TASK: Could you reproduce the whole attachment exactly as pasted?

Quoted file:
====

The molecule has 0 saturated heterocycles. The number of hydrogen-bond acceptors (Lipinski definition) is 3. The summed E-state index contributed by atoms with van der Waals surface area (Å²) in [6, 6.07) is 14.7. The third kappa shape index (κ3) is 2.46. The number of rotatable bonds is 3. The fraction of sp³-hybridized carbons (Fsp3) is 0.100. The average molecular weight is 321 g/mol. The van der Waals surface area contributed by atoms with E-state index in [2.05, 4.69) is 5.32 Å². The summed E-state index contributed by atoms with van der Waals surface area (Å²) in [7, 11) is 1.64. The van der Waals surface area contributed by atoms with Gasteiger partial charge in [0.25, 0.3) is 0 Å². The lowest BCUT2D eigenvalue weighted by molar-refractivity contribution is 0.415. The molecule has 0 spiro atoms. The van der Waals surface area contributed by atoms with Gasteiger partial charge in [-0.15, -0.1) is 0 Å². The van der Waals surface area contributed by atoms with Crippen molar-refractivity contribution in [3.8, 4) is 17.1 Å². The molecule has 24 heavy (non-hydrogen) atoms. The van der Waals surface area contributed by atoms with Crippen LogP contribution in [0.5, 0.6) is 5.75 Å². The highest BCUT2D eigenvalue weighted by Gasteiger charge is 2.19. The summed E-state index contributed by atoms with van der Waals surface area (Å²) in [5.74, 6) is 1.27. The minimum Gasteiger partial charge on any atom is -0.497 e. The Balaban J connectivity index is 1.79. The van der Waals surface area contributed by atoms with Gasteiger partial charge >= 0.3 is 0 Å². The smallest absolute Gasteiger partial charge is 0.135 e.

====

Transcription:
The molecule has 0 saturated heterocycles. The number of hydrogen-bond acceptors (Lipinski definition) is 3. The summed E-state index contributed by atoms with van der Waals surface area (Å²) in [6, 6.07) is 14.7. The third kappa shape index (κ3) is 2.46. The number of rotatable bonds is 3. The fraction of sp³-hybridized carbons (Fsp3) is 0.100. The average molecular weight is 321 g/mol. The van der Waals surface area contributed by atoms with E-state index in [2.05, 4.69) is 5.32 Å². The summed E-state index contributed by atoms with van der Waals surface area (Å²) in [7, 11) is 1.64. The van der Waals surface area contributed by atoms with Gasteiger partial charge in [0.25, 0.3) is 0 Å². The lowest BCUT2D eigenvalue weighted by molar-refractivity contribution is 0.415. The molecule has 0 spiro atoms. The van der Waals surface area contributed by atoms with Gasteiger partial charge in [-0.15, -0.1) is 0 Å². The van der Waals surface area contributed by atoms with Crippen molar-refractivity contribution in [3.8, 4) is 17.1 Å². The molecule has 24 heavy (non-hydrogen) atoms. The van der Waals surface area contributed by atoms with Crippen LogP contribution in [0.5, 0.6) is 5.75 Å². The highest BCUT2D eigenvalue weighted by Gasteiger charge is 2.19. The summed E-state index contributed by atoms with van der Waals surface area (Å²) in [5.74, 6) is 1.27. The minimum Gasteiger partial charge on any atom is -0.497 e. The Balaban J connectivity index is 1.79. The van der Waals surface area contributed by atoms with Gasteiger partial charge >= 0.3 is 0 Å². The smallest absolute Gasteiger partial charge is 0.135 e.